Klingon does not express tenses (past, present, future). These ideas come across from context or other words in the sentence (such as wa'leS tomorrow). The language does, however, indicate aspect: whether an action is completed or not yet completed, and whether an action is a single event or a continuing one.

The absence of a Type 7 suffix usually means that the action is not completed and is not continuous (that is, it is not one of the things indicated by the Type 7 suffixes). Verbs with no Type 7 suffix are translated by the English simple present tense.

Dalegh you see him/her (legh see) qaja' I tell you (ja' tell)

When the context is appropriate, verbs without a Type 7 suffix may be translated by the English future tense (will), but the real feeling of the Klingon is closer to English sentences such as We fly tomorrow at dawn, where the present-tense verb refers to an event in the future.

-pu' perfective

This suffix indicates that an action is completed. It is often translated by the English present perfect (have done something)

Daleghpu' you have seen it (legh see)

vIneHpu' I wanted them (neH want)

qaja'pu' I told you (ja' tell)

-ta' accomplished, done

This suffix is similar to -pu', but it is used when an activity was deliberately undertaken, the implication being that someone set out to do something and in fact did it. English translations seldom reveal the distinction.

vISuqta' I have acquired it (Suq get, acquire)

luHoHta' they have killed him/her (HoH kill)

The second sentence above could not be used if the killing were the result of a general attack not intended to kill a specific person or if the killing were an accident. In such cases, -pu' would be used:

luHoHpu' they have killed him/her

The meaning of -ta' can also be indicated syntactically. That is, instead of using the suffix -ta', a special verbal construction can follow the verb which indicates the accomplished action. This special verb is rIn be finished, accomplished, and in this usage it always takes the suffix -taH continuous (see below) and the third-person pronominal prefix (0). The resulting construction, rIntaH, literally means it continues to be finished or it remains accomplished, It is used to indicate that the action denoted by the preceding verb is a fait accompli: it is done, and it cannot be undone.

luHoH rIntaH they have killed him/her (HoH kill)

vIje' rIntaH I have purchased it (je' purchase)

The English translations of rIntaH and -ta' are usually the same. The notion of absolute finality implied by rIntaH seldom comes across.

It should be noted that rIntaH is sometimes used for dramatic effect, even in cases when the action could be undone.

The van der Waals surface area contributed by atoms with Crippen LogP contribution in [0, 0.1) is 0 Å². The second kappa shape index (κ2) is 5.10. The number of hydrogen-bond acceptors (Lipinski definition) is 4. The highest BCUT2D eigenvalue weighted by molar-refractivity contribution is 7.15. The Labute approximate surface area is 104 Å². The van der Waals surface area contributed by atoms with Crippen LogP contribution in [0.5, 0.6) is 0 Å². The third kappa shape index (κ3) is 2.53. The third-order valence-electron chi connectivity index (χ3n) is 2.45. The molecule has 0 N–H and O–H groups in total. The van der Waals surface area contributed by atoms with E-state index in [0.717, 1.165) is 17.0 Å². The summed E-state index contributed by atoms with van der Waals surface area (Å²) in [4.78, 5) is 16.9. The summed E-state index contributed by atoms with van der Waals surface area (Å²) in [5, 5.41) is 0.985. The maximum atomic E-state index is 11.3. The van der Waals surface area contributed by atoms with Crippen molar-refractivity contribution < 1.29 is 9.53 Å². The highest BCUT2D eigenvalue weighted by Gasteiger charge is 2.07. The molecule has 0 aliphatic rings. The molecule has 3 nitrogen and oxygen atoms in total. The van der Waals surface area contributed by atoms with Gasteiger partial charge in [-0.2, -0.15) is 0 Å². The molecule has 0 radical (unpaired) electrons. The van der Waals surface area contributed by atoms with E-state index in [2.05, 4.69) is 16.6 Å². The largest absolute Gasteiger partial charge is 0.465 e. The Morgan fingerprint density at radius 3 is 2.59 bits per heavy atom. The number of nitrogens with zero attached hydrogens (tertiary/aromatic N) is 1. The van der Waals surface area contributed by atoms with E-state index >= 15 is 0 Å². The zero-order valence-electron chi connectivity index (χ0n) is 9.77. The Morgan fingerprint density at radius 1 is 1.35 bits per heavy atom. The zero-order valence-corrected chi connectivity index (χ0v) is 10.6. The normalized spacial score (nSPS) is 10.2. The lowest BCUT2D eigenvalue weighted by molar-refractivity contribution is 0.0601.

-taH continuous

This suffix indicates that an action is ongoing.

nughoStaH it is approaching us (ghoS approach)

yIghoStaH steady on course!, maintain this course! (ghoS go, approach, proceed on a course)

Both of the above sentences suggest a continuing activity. The meaning of -taH can be seen clearly by comparing the following two commands:

yIjun execute an evasive maneuver!

yIjuntaH take evasive action!

In the first case, the maneuver is to be executed once only. In the second, a series of evasive maneuvers is to be executed ---the action is to be continuous.

-lI' in progress

This suffix is similar to -taH continuous in that it indicates that an activity is ongoing. Unlike -taH, however, -lI' implies that the activity has a known goal or a definite stopping point. In other words, it suggests that progress is being made toward that goal.

chollI' it is getting closer (chol get close, come near)

This word would be used for, i.e., a missile approaching a target, when it is known that the missile has been aimed at that target. If a missile is getting closer, but its intended destination is not known, choltaH (with -taH continuous) would be more appropriate.

vIlI'lI' I am transmitting (the data) (lI' transmit data to a place)

This word implies that data are in the process of being transmitted, but that there is a finite amount of data, so there will be a definite end to the transmission. The fact that the verb lI' and the suffix -lI' are identical in sound is purely coincidental, so far as can be determined.

The suffix -taH continuous can be used whether there is a know goal or not. -lI', on the other hand, can be used only when there is an implied goal. It is possible to consider -lI' a continuous counterpart of -ta', and -taH a continuous counterpart of -pu'.